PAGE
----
Dell's XPS 12 Ultrabook Convertible is one of the better marriages of laptop and tablet. The version reviewed here, which Dell shipped over the summer, isn't tremendously different from the original XPS 12: It's slightly thinner and a little lighter, but it's powered by one of Intel's new Haswell-class processors. That update helps the new XPS 12 deliver better performance and much better battery life than its predecessor offered.
This machine's key feature is a 12.5-inch touchscreen with a native resolution of 1920 by 1080 pixels that pivots inside its aluminum frame--just as on the original. Open the lid, and you can use the computer as you would any other notebook. You simply push the top front or bottom back of the display to pop it out of its frame, and then flip it over and close it to convert the machine into a tablet.
The configuration we tested consisted of an Intel Core i5-4200U processor, 4GB of DDR3/1600 memory, and a 128GB mSATA solid-state drive. It posted an excellent Notebook WorldBench 8.1 score of 296, and the Windows log-in screen appeared in just 9.2 seconds. Tested battery life was a cool 6 hours, 49 minutes: That's enough for a coast-to-coast plane ride with time to spare, and it's 2 hours longer than the battery life of the first XPS 12 we reviewed, which used an Intel Core i5-3317U CPU.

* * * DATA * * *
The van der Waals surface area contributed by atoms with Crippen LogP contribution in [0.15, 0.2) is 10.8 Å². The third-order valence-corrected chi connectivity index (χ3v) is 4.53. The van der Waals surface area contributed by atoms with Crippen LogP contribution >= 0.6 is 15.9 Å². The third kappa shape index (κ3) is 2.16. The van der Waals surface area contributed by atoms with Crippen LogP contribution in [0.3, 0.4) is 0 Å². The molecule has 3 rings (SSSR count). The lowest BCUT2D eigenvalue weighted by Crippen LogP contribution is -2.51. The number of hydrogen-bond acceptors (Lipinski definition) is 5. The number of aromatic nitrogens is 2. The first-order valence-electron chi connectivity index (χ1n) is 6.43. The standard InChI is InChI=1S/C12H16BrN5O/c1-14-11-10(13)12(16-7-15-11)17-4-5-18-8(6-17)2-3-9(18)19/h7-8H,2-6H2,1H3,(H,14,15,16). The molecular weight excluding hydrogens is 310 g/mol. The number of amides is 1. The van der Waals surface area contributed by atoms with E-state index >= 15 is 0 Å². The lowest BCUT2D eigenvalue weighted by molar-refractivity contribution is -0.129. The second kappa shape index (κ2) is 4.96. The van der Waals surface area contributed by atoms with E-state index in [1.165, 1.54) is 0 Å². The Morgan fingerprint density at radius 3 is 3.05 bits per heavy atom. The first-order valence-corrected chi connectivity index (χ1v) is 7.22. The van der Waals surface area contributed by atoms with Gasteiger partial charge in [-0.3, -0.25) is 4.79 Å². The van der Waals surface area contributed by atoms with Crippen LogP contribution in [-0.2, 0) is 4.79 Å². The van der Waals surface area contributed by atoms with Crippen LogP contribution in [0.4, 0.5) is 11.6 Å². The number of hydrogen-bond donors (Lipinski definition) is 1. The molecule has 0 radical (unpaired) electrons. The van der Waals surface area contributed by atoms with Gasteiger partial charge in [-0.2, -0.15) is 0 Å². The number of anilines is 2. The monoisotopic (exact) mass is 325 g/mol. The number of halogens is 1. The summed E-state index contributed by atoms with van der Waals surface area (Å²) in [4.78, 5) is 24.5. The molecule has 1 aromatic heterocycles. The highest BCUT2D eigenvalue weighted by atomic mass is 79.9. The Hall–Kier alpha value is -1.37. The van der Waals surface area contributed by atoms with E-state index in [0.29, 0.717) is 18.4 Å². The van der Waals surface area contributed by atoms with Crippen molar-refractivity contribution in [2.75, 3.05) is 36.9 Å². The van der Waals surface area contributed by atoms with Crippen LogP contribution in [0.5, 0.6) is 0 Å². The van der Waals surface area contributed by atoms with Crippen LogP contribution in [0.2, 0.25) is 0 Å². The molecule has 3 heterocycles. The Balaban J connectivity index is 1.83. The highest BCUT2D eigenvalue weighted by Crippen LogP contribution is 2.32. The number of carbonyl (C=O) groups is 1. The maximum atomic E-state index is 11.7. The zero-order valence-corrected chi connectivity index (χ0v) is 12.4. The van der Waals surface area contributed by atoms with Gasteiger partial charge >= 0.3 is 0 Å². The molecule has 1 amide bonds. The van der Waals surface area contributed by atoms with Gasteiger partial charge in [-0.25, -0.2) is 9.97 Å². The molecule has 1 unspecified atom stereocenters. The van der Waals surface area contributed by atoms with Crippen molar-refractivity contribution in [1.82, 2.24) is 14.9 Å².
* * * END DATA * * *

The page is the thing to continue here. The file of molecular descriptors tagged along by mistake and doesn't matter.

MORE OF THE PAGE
The XPS 12 still relies on integrated graphics, so don't expect to play hard-core games on it. Dirt Showdown played at 44 frames per second at 1024-by-768-pixel resolution and low visual quality, but you'll need to drop most games down another notch for smooth play. Video looks superb, and the system easily handled high-bit-rate high-definition video. If you want to use an external display, you'll need a Mini DisplayPort cable (the beauty of DisplayPort is that you can buy adapters for any other type of display, including analog VGA for when you need to use an old-school video projector).
Although Dell has reduced the XPS 12's weight to 3.35 pounds (the earlier model weighed 4 pounds), it's still too heavy to hold in one hand and use as a tablet for any length of time. Dell also needs to outfit the XPS 12 with better sensors for detecting the screen's orientation. I often had to pick up the unit and manipulate its angle before it would rotate to the correct orientation.
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